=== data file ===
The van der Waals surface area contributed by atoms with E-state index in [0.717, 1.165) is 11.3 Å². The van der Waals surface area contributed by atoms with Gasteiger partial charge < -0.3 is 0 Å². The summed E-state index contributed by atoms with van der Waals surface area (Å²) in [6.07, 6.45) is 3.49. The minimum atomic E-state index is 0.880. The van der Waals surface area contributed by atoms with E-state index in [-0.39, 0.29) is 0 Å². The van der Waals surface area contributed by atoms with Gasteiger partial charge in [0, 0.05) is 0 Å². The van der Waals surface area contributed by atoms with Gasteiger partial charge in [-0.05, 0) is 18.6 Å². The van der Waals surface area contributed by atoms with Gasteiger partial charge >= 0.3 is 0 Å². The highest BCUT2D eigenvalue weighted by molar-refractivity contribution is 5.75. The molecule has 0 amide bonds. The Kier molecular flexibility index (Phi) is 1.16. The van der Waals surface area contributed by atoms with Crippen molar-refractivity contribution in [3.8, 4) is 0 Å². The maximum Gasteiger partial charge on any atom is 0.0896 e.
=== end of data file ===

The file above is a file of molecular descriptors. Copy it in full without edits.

The van der Waals surface area contributed by atoms with E-state index in [0.717, 1.165) is 11.3 Å². The van der Waals surface area contributed by atoms with Gasteiger partial charge < -0.3 is 0 Å². The summed E-state index contributed by atoms with van der Waals surface area (Å²) in [6.07, 6.45) is 3.49. The minimum atomic E-state index is 0.880. The van der Waals surface area contributed by atoms with E-state index in [-0.39, 0.29) is 0 Å². The van der Waals surface area contributed by atoms with Gasteiger partial charge in [0, 0.05) is 0 Å². The van der Waals surface area contributed by atoms with Gasteiger partial charge in [-0.05, 0) is 18.6 Å². The van der Waals surface area contributed by atoms with Gasteiger partial charge >= 0.3 is 0 Å². The highest BCUT2D eigenvalue weighted by molar-refractivity contribution is 5.75. The molecule has 0 amide bonds. The Kier molecular flexibility index (Phi) is 1.16. The van der Waals surface area contributed by atoms with Crippen molar-refractivity contribution in [3.8, 4) is 0 Å². The maximum Gasteiger partial charge on any atom is 0.0896 e.